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The greatest single source of avoidable lost credit is candidates’ failure to provide clear evidence of 'checking and evaluation' of their work. In the worst possible case failure to 'check and evaluate' could lose 10% of the total available credit.
The Functional Skills Criteria lists within the standards 'use appropriate checking procedures and evaluate their effectiveness'. Evidence of genuine, relevant checking tends to be somewhat thin. Writing 'checked' beside an answer gains no credit and checking routine calculations with multiple reverse calculations can only gain partial credit.
Indications of true reflection by candidates on either their calculation results or the methods they use are extremely rare. Candidates should pause to reflect, question and check the validity of working that gives a cup of tea costing £25, gas bills of £100,000 or room areas of thousands of square metres. Such errors may be attributed to slips in decimal conversions of the units. These usually produce answers which are two or more orders of magnitude too big or too small, which in many cases could be corrected if candidates themselves took a few moments to reflect on and challenge the reasonableness of such answers. This would result in greater credit overall.
One possible strategy to improve the present situation would be to encourage learners to practice sample/specimen tasks but with the additional feature of marking each other’s work using the official marking guidance. Experience has shown that using 'real' marking guidance makes learners more aware of how to avoid losing marks needlessly.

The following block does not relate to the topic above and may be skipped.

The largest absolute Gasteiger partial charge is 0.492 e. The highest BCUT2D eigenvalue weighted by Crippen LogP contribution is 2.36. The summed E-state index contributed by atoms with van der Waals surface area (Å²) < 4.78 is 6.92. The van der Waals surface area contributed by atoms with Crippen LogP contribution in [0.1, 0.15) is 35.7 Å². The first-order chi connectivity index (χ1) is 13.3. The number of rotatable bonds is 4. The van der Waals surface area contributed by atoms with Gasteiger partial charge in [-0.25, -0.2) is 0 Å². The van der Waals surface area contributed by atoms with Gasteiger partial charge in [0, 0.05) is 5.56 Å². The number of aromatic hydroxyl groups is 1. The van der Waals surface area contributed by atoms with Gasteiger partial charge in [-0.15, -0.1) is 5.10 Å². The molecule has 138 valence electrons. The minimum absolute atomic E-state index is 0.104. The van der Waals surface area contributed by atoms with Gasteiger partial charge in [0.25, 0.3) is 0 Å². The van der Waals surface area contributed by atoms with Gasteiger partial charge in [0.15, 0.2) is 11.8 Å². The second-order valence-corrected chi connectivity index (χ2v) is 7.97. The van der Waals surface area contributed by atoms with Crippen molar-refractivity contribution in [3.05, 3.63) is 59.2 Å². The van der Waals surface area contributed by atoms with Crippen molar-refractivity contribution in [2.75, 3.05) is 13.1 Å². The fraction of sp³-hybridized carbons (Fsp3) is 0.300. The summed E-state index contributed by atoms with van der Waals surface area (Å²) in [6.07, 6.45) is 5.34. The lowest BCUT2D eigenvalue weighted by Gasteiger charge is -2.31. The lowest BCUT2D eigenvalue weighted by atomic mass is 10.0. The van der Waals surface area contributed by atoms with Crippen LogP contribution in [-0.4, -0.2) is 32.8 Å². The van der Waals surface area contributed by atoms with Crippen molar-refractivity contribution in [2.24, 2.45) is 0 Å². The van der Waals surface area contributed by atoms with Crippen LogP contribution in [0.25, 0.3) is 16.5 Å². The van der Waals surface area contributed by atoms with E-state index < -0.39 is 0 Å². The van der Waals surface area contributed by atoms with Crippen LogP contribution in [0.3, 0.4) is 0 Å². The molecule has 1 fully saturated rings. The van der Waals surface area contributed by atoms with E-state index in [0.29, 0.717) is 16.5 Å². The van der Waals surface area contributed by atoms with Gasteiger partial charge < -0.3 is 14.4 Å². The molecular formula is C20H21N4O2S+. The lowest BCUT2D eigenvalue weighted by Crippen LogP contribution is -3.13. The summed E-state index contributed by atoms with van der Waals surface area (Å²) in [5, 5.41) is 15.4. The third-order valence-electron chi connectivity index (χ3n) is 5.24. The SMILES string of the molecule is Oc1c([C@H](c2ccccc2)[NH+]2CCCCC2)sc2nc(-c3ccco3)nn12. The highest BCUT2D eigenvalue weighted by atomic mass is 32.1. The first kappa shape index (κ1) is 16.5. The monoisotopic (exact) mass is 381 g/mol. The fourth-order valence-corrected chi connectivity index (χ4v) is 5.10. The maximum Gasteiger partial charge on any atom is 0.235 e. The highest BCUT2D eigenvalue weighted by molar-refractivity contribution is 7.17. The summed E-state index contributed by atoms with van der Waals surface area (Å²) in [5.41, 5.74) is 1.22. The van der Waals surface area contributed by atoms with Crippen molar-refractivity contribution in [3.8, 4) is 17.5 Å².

In addition, discussion of what is an 'appropriate/sensible' answer should improve matters. Real situations and quantities are used wherever possible in tasks. This should allow learners to use life-experiences as an aid to evaluate the reasonableness of their answers. Developing this critical faculty is an area that needs continual practice in order for it to become second nature.
Practising these techniques could involve using and looking at tasks at a level lower than the one the candidate is working towards – easier mathematically but still requiring the scrutiny of answers and part answers.
In an ideal world learners would look critically at the reasonableness of every response or part-response. They should also have in their checking 'tool box', not only reverse calculation but approximation, solution by another route (if feasible) and other means of checking. Learners need to realise that the method of checking is very much dependent on the calculation and/or the scenario in which the calculation is set.
Finally, candidates should be reminded that credit can only be given for 'checking and evaluation' if clear, unambiguous evidence, is presented within their work.
Bob Hartman - Chief Examiner for OCR
Bob Hartman is the Chief Examiner for Level 2 Functional Skills Mathematics. He has been involved with the assessment of Functional Skills mathematics for the last ten years, beginning with the experimental GCSE. During this time he has co-authored two text books focusing on Functional Skills mathematics. Bob has always had a very keen interest in the application aspects of mathematics and was involved as Principal Examiner for an experimental AS in mathematical modelling and the Foundation Tier applications papers for the linked pair of GCSEs.